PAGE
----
Sexual harassment in the workplace is certainly not a new phenomenon. There are both federal and state statutes in place that protect victims of workplace harassment, and yet, sex discrimination and harassment still occur all over the country. The #MeToo movement of 2018 has brought increased attention to the issue. But Google’s reported response to recent sexual harassment allegations against a high-level official has led thousands of employees to protest.
Google Employees Stage a Walk Out in Protest
It was reported that the high-level executive who had been accused of sexual misconduct on the job had received a $90 million severance package after he was forced to resign. This news angered thousands of Google employees across the country who staged a walkout on November 1, 2018. Instead of being held responsible and appropriately punished for their sexual misconduct in the workplace, it has been reported that at least three executives are being protected by the company in an effort to “silence and downplay abuses of power.”
What is Sexual Harassment?
Sexual harassment claims are typically based on unwelcome sexual advances, requests for sexual favors, and other verbal or physical conduct of a sexual nature. Yet, there are many cases out there where, despite the existence of these things, the court found there was no actionable harassment. In order for harassment to be actionable, it must be shown that it was “sufficiently severe or pervasive.” The question of what constitutes sufficient severity is often raised. More importantly, what are the recognized damaging effects of sexual harassment of employees?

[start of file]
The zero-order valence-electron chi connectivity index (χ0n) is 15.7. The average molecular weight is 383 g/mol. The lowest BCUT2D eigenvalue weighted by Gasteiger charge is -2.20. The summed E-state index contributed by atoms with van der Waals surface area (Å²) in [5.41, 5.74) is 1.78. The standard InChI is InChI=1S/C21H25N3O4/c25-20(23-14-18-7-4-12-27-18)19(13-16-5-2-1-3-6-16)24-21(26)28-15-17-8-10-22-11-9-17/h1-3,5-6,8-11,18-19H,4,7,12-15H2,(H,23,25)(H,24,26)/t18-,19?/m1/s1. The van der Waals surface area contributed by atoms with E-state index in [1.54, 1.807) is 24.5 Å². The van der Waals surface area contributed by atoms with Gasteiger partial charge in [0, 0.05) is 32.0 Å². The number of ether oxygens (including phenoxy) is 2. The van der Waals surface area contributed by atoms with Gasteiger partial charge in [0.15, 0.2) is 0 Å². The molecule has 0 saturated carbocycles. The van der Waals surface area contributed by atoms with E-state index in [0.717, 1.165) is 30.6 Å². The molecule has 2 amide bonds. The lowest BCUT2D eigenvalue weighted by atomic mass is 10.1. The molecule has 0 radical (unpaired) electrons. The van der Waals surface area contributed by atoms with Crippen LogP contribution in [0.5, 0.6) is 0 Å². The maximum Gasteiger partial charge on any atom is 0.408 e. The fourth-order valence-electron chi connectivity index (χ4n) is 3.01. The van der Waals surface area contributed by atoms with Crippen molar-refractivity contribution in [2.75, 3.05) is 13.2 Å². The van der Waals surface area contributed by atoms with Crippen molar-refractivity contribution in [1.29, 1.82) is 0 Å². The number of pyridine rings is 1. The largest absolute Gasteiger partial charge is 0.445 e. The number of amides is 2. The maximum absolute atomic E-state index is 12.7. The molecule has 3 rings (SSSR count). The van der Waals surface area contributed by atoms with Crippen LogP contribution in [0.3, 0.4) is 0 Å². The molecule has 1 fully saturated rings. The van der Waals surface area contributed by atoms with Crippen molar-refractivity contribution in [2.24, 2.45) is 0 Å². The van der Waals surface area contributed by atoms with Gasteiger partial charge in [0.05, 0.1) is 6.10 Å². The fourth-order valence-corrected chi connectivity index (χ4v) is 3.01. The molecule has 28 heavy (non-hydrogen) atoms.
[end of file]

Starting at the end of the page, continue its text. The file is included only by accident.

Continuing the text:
Understanding How the EEOC Defines Sexual Harassment
According to the EEOC, which is the administrative body responsible for enforcing federal laws that make it illegal to discriminate or retaliate against someone in the workplace, sexual harassment is defined as follows:
unwelcome sexual advances, requests for sexual favors, and other verbal or physical harassment of a sexual nature. Harassment does not have to be of a sexual nature, however, and can include offensive remarks about a person’s sex. For example, it is illegal to harass a woman by making offensive comments about women in general.
The Damaging Effects of Sexual Harassment
A select task force on the Study of Sexual Harassment in the Workplace uncovered numerous studies that found sexually harassed women typically experience depression, general stress and anxiety, post-traumatic stress disorder, and generally impaired psychological well-being. According to one EEOC Regional Attorney, "[w]omen have every right to work in an environment free of sexual harassment and sexual advances. Sexual harassment is degrading and inexcusable.”
If you feel you have been the victim of discrimination or retaliation in
the workplace, or if you have any other questions regarding your employment
rights, please contact the experienced
Birmingham employment law attorneys at Wrady Michel & King . You can contact us either online or by calling us at (205) 265-1880. We are here to serve you!